We speak Spanish; I speak Spanish fluently so it was more of a question of ‘Why haven’t we done this already”? We love Spanish music and its part of our heritage so we want to be a part of that world. The songs we recorded in Spanish haven’t been released yet but we’re really looking forward to that.
You started playing guitar and singing at a very early age; what made you pick up the guitar in the first place?
It was actually my cousin who taught me how to play guitar. He’s the one that introduced me to rock and metal music. He opened my eyes to all of that and I fell in love right away. When I was 14, my favorite band was Guns N’ Roses, ever since I started playing guitar that was my favorite band. From there it continued to grow especially with the Internet allowing me to find different music.
So is your cousin taking any credit for your success these days?
He’s just really proud of me. We hang out whenever I’m home, but he and the rest of my family are just really proud.
‘Into the Sky’ is another one of my favorite songs on the album; can you tell me a little bit about it and how the song came together because I know it has a heavy message?
‘Into the Sky’ is one of my favorite songs, too. If you’ve ever lost anyone then it’s a song you can probably relate to. It’s about appreciating someone’s life, someone that played a big part in your own life, and wanting to see them again after they’re gone. I have a lot of faith personally, my family is Catholic, and I believe that anyone you’ve lost and really love that you’ll see them again and that’s essentially what the song is about.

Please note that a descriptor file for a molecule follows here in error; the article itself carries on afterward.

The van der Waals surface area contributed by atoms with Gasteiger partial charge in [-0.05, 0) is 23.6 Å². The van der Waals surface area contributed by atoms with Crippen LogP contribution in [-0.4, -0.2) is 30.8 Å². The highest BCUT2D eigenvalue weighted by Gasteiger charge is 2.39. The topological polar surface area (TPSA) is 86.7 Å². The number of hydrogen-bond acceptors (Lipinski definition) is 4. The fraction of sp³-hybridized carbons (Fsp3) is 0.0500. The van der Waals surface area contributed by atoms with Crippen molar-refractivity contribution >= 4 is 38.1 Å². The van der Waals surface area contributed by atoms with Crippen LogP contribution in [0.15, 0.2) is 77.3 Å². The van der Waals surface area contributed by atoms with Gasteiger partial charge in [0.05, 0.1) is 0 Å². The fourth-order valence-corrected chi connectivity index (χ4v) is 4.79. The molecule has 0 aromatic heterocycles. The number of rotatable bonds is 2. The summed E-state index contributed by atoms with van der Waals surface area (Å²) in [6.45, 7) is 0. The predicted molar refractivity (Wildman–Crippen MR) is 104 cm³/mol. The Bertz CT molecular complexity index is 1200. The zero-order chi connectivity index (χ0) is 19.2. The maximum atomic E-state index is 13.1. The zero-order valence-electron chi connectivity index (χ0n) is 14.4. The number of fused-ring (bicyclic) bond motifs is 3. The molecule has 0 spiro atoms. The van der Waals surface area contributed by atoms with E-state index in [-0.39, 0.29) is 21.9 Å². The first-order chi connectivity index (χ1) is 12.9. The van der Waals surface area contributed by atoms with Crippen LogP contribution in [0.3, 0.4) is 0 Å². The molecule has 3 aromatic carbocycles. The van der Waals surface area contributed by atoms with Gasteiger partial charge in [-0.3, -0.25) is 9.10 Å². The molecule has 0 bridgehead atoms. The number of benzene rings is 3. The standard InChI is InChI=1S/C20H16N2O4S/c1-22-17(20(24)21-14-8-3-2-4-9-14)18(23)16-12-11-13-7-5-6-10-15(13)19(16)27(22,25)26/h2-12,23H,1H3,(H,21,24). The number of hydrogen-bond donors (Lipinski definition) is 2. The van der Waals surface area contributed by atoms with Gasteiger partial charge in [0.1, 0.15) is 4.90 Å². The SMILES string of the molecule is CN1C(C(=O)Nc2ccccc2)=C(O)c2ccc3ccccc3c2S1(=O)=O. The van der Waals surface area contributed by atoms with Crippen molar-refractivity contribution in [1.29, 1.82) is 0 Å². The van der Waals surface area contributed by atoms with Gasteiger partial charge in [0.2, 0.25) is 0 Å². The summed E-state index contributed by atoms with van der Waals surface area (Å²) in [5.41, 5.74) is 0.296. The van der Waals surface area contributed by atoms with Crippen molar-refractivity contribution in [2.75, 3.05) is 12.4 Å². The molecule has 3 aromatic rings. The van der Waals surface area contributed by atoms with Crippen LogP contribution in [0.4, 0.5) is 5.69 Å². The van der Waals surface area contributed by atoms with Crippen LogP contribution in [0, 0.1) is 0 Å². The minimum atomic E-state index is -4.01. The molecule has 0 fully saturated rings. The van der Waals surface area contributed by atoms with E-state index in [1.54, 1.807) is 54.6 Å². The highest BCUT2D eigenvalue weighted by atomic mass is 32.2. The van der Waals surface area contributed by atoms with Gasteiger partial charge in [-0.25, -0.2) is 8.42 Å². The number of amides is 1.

When you sit back and listen to ‘Post Mortem’ from start to finish, do you feel like you made the album that you set out to make?
Yes, we’re definitely stoked on it. I’m a perfectionist and tend to judge myself a lot. I already want to get back in the studio and record another album. The day you stop challenging yourself, something is wrong because you should always want to better yourself and always strive to make something better. I’m ready to get back in the studio and start writing some new stuff, but that’s just the way I am.
I don’t think the ‘That Fire’ video is going to help you gain a lot of new female fans unless they have a great sense of humor; where did the concept for that video come from?
When we first heard that ‘That Fire’ was going to be the single we started coming up with a concept. We wanted it to be ‘Wedding Crashers’ type video but it kind of turned into something different. We got together with Paul Brown, the director, and he had the vision so we went with it. We like it, but like you said, it’s just a funny video; it’s not serious at all. We had a good time making it.
You’ve said that listening to some classic bands opened your eyes to a new way of songwriting and getting out of the box a bit; can you tell us more about that?
For the first album, I was really only listening to metal, when you close your mind like that it leaves you very limited. Now I listen to all sorts of stuff from the Beatles to Incubus to U2, I really opened up my mind and I think it plays a big role in my songwriting. I wanted to have the best songs we could have this time around.
You’re currently out on the Rockstar Energy Drink Uproar Festival through mid October; what can you tell fans about it to make them want to come on out for the show?
Everybody should be out here at Uproar Festival, it’s so awesome, especially for us, we’ve been on tour with a lot of these bands before [Escape the Fate, Bullet for my Valentine, Avenged Sevenfold] so it’s like an awesome reunion for us. For the fans, these are the best bands out there right now, it’s a hell of a show and everybody should come out!
You’ve played with some hugely influential acts in your genre (Ozzy Osbourne, Iron Maiden, Avenged Sevenfold) throughout your short career; what’s the best advice you’ve received?
For me, just from watching these bands do what they do, I’ve learned so much. Watching Avenged Sevenfold get up there and kill it every night and they’re awesome to their fans. That’s the advice I take in, it’s never really been put into words but I try to take it all in and try to be the best person I can be and the best musician I can be.